Yes, and also they use the emergency room because I have found out through speaking with hundreds of people that they feel as though the emergency room have the services right there and they don’t have to wait like with a clinic you have to wait.

Difficulty applying for insurance

A fear that I have is that some people didn’t do it [enroll in ObamaCare], didn’t understand it, or even if they understood it didn’t do it the right way or what have you.

Excessive copays

I had a patient a few days ago who didn’t want a home visiting nurse to come out to check his incision because he couldn’t afford the co-pay.

So what I’ve seen is there are very few options to a person without insurance and one of them being the health centers in Philadelphia… But often what I’ve seen with people without health insurance is also they can’t go to the health care center because it’s a sliding scale so it’s you pay to be seen and that doesn’t work for many people.

Impact of mental health and substance abuse

There’s no next, there’s no future… There’s no consequence all.

Transportation logistics

I find that logistics is the biggest issue with transportation… Thinking of new amputees living in [neighborhood] row homes, even getting up four steps is sometimes, it just can’t be done. And insurance companies don’t pay for a stretcher transport, so then you kind of have to coordinate with the entire family who can meet so-and-so at their front door and carry them up four steps to get in or out.

Unpredictability

I think most of us who are here today have a life that’s been somewhat organized and predictable and a lot of our individuals’ lives that we’re caring for has been anything but organized and predictable. And they are grateful to be awake and, you know, it hurts and you’ve no – you’ve no experience of what pain is manageable and what is not manageable.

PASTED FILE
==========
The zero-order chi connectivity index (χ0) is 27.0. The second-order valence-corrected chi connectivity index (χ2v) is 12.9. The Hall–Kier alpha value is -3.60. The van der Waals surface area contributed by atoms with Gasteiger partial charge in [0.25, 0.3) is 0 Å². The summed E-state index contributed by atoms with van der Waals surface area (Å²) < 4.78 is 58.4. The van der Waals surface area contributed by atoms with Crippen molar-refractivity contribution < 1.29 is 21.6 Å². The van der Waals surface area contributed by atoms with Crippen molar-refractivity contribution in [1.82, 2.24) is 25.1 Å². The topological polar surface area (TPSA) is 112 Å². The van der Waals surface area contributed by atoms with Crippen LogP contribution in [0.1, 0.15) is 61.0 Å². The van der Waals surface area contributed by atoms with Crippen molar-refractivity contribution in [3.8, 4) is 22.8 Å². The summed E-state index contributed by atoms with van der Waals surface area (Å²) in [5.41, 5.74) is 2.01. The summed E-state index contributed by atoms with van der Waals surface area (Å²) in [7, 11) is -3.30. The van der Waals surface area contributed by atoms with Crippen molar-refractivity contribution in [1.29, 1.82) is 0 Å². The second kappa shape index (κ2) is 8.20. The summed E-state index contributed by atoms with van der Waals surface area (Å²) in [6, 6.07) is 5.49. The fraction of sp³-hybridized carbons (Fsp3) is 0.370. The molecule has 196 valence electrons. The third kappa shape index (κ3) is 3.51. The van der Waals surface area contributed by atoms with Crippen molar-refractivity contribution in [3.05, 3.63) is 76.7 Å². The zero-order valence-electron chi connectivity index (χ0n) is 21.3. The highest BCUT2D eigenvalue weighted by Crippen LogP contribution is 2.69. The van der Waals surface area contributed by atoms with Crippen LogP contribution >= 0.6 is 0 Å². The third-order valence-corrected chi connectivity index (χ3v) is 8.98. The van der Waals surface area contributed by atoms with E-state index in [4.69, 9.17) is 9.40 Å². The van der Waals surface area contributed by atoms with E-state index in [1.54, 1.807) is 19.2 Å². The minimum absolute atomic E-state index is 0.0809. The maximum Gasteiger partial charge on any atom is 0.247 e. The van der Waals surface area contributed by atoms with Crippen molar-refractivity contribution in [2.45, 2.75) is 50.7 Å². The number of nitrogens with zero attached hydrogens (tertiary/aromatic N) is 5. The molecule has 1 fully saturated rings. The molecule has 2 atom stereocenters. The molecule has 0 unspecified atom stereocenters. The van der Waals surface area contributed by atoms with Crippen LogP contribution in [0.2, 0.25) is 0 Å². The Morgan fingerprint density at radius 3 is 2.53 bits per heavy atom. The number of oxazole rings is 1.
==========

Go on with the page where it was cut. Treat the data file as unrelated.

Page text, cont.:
When you dig just a little deep and you open up the flood gates of what’s going on in their lives, its just mind boggling. So someone is perhaps not able to buy their insulin because they need to have 10 percent to get their son’s bail – to set the bail… I’m just saying that the problems are so pervasive from violence to depression to living in situations that are just – there isn’t any one service that’s gonna fix all this.

[Primary care provider] implies stability. A [primary care provider] implies that the rest of your life has some degree of continuity. Sometimes you can’t – you can’t even control it.

…so they feel that’s their life. It’s constant crisis and so that’s how they treat it. That’s why they go through the [emergency departments], the health centers… And I feel like even having continuity is so foreign in general because it’s never been in any pattern of their life in any area. So having one doctor follow you for 20 years—once in a while you get patients like that too, but—